ILWU members were joined by teachers, nurses, city workers and other unionists. Teachers, you ask? What does this have to do with education?
Everyone has an interest in justice.
As times get tougher economically and our civil liberties and freedoms grow thinner and weaker, it becomes more important than ever to support our brothers and sisters, neighbors and fellow workers in shows of solidarity. After all, just because it wasn’t me this time, doesn’t mean it won’t be me next time.
Protesters carried picket signs that said, “An Injury to One is an Injury to All.” The implications of this fundamental principle of solidarity should be obvious to teachers.
When pay or benefits are cut, it becomes harder to recruit and retain the best teachers. This is harmful to our students. When budgets are balanced by firing teachers, class sizes go up, programs are cut, and students suffer. When the feds force schools to convert to charter schools, cut funding, or impose curriculum, teachers are forced to do more with less resources and time. This causes both teachers and students to feel overworked and stressed.
Cuts to welfare, drug rehab, mental health services and housing all have profound effects on families. They increase uncertainty and anxiety, and cause children to come to school hungry, tired, sick, ill-prepared, and sometimes ill-behaved. Test scores and graduation rates correlate more closely with wealth than any other variable. Therefore, poverty and the disintegrating safety net are education issues.
Militarism causes some parents to go abroad and not be at home for their children. War increases the anxiety and stress some children bring to school. However, all children are affected by the trillions of dollars wasted on murdering civilians in other countries, money that would be much better spent providing housing, healthcare and better equipped schools for our own children. Therefore, militarism and war are education issues.
The foreclosure crisis has thrown families and children into the streets, shelters, floors and couches of friends and family. Bailing out Wall Street bankers allows the top 1% to continue to earn more than the bottom 120 million of us combined, but it comes at a price we will all have to pay. The wealthy are demanding a reduction to the deficit and they are unwilling to pay for it themselves, which means more cuts to social services and increased taxes for the rest of us. Therefore, the foreclosure crisis and bailouts of the filthy rich are education issues.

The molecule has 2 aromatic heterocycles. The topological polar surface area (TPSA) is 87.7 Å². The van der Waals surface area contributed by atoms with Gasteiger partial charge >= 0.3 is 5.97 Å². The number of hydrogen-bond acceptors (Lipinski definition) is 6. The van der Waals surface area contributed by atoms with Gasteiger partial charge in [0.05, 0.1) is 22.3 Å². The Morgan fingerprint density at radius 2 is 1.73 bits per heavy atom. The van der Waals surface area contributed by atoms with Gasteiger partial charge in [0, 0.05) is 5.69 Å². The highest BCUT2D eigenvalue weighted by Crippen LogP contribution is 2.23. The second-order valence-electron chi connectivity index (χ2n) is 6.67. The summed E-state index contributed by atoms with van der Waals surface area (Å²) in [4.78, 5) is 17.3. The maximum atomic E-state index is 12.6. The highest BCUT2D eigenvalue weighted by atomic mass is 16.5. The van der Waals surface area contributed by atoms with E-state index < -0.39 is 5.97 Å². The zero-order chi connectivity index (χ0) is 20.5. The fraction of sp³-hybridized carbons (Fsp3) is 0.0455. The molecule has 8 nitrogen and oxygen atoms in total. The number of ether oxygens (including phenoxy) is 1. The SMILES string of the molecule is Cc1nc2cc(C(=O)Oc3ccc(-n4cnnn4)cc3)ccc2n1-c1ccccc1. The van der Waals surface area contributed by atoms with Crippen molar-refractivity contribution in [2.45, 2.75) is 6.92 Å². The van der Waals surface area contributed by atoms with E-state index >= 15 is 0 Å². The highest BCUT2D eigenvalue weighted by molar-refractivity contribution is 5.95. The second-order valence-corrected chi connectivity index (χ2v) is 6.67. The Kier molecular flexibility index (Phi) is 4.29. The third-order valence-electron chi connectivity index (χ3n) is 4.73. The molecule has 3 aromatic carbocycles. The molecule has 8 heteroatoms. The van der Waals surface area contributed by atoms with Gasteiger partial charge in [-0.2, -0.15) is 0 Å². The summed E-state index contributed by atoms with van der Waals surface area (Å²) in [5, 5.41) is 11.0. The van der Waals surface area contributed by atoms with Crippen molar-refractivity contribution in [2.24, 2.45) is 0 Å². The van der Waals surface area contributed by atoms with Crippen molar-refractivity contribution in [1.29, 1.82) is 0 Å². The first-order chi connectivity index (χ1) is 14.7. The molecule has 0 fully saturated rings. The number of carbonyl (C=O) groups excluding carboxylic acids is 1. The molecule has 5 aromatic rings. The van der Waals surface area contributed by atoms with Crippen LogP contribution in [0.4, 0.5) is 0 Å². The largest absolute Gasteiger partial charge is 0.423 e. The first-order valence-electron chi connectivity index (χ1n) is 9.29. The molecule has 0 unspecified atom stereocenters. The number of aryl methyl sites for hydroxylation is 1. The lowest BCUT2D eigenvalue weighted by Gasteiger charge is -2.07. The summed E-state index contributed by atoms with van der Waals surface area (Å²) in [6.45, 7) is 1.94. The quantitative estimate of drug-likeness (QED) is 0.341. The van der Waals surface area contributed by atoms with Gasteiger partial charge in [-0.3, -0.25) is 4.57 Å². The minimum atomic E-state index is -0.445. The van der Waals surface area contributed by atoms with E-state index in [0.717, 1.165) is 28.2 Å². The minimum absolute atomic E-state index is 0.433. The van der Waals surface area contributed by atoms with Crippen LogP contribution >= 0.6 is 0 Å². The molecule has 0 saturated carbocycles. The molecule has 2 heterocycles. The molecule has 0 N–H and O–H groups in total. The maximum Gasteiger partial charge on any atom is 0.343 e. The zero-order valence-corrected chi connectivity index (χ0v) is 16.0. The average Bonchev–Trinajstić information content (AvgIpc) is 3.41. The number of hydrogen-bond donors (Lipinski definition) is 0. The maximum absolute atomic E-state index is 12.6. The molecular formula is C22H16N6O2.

How can educators join together with other unions and movements to fight for their collective interests when we are all so overworked?
The solution is to do less at school. Just because someone says a new reform or curriculum will help students, doesn’t mean it will. We don’t have to pile more on our plates because our schools are in program improvement, under the NCLB gun, low income or low performing. When we try to be everything to everyone we become more stressed and burned out, and less effective as teachers. If a reform seems sound and worth undertaking, we need to sacrifice something else and not just add more to our already overloaded schedules. We need to carefully assess new reforms and not just accept them uncritically. Consider costs versus benefits. Analyze the data, if any exist, and consider whether it really stands a chance. How many students will benefit? How much will they benefit? We need to stop buying into the bogus argument that even if test scores don’t improve, it is good pedagogy and still worth implementing, or that even if it is designed to help one small subset of our students it will really benefit them all. Maybe it will, but enough so that it justifies the extra time and labor?
No martyrs. No oppressors.
An Injury to One is an Injury to All